Wen-Cheng Xiong, PhD
(SOM) Case Western Reserve University Department of Neurosciences
The Xiong Lab is interested in molecular mechanisms underlying neural development, neuro-degeneration, and bone homeostasis. Although neural development, neurodegeneration, and bone homeostasis are three distinct events/processes, there are potential links among these processes. For example, patients with neurodegenerative disorders, including Alzheimer’s disease (AD) and Parkinson’s disease (PD), frequently have non-cognitive/non-motor-related defects. These non-typical symptoms occur earlier in AD/PD patients’ life, thus, they not only impact patients’ quality of life but also could be a predictor for disease progression. The Xiong Lab has found that one of these non-typical defects is a bone-degenerative-like phenotype. They, therefore, have invested significant efforts in understanding why and how non-typical deficits (e.g., bone deficits) are associated with AD/PD. Technically, they have used a combination of biochemical (in vitro), cell biological (in culture), and genetic mutant animal models to address this issue.

Clinical Neuroscience

Brian S. Appleby, MD
(SOM) Case Western Reserve University Department of Neurology
Research Interests include Alzheimer's Disease, Dementia, Behavioral Neurology, Prion disease, Creutzfeldt-Jakob disease, and Frontotemporal Dementia.

Alberto Costa, MD, PhD
(SOM) Case Western Reserve University Department of Pediatrics
Dr. Costa has spent the past 18 years investigating the biological underpinnings of Down syndrome and searching for potential drug therapies to enhance cognition and prevent the development of Alzheimer-type dementia in persons with this genetic disorder. Among dozens of successfully completed projects, he led pioneering research on the effects of the antidepressant fluoxetine on enhancing adult neurogenesis in the mouse model for Down syndrome Ts65Dn. His research team was also the first to demonstrate the learning and memory-enhancing effects of the Alzheimer’s disease drug memantine on these animals. Recently, he translated these findings into the first clinical study in the field of Down syndrome based directly on experimental results in animal models.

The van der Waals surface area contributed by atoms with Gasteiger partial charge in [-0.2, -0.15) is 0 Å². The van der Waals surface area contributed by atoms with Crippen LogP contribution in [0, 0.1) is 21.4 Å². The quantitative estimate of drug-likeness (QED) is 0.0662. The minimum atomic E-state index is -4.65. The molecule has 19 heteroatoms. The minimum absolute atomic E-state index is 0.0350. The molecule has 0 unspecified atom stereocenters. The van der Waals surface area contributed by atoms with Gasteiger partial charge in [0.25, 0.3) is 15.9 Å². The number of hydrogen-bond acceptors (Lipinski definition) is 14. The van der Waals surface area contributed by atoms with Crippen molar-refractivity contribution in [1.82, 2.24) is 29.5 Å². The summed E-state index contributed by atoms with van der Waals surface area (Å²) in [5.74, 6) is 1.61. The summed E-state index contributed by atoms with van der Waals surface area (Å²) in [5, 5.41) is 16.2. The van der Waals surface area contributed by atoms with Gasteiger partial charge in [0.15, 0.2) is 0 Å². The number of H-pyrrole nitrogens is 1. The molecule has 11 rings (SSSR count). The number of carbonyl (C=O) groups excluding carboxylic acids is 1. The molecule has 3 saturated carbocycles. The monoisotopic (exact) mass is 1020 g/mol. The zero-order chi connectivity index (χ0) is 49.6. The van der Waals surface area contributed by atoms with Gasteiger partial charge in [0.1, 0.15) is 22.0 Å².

Marta Couce, MD, PhD
(SOM) Case Western Reserve University Department of Pathology
One of Dr. Couce’s main interests in neuropathology has been the field of metabolism, and, particularly, how the brain plays a key role in obesity. Working with autopsy human brains, they were among the first ones to map key neurotransmitters and their receptors in specific hypothalamic nuclei. Directly related to her training as a Neuropathologist came also her interest in brain tumors. Some of her earlier publications are directly linked to interesting, unique cases from the diagnostic end. The intention of these publications was to communicate unusual findings in well-known primary and metastatic tumors of the Central Nervous System (CNS), with particular emphasis in their molecular fingerprint.

James Leverenz, MD
(SOM) Cleveland Clinic Lou Ruvo Center for Brain Health
Dr. Leverenz’s primary clinical and research interests are the aging-associated neurological disorders including Alzheimer’s disease, dementia with Lewy bodies, and Parkinson’s disease.

Irina Pikuleva, PhD
(SOM) Case Western Reserve University Department of Ophthalmology and Visual Sciences
Cholesterol is essential for life in mammals. However, if chronically in excess, it becomes a risk factor for cardiovascular and Alzheimer’s diseases and possibly age-related macular degeneration (for details, click here. The focus of The Pikuleva Laboratory is on the four cytochrome P450 enzymes 7A1, 27A1, 46A1, and 11A1 that are necessary for cholesterol elimination from different organs.

Martha Sajatovic, MD
(SOM) Case Western Reserve University Department of Psychiatry
Dr. Sajatovic’s research interests have focused on outcomes in mental illnesses such as depression and bipolar disorder and on neuropsychiatric outcomes of brain disorders including stroke, epilepsy, Parkinson’s disease, and dementia.  Dr. Sajatovic is a recognized expert in the areas of treatment adherence and in health promotion. She also has research interests in the psychopharmacology of psychosis and mood disorders and in mental health rating scales.

Andrew E. Sloan, MD
(SOM) Case Western Reserve University Department of Neurological Surgery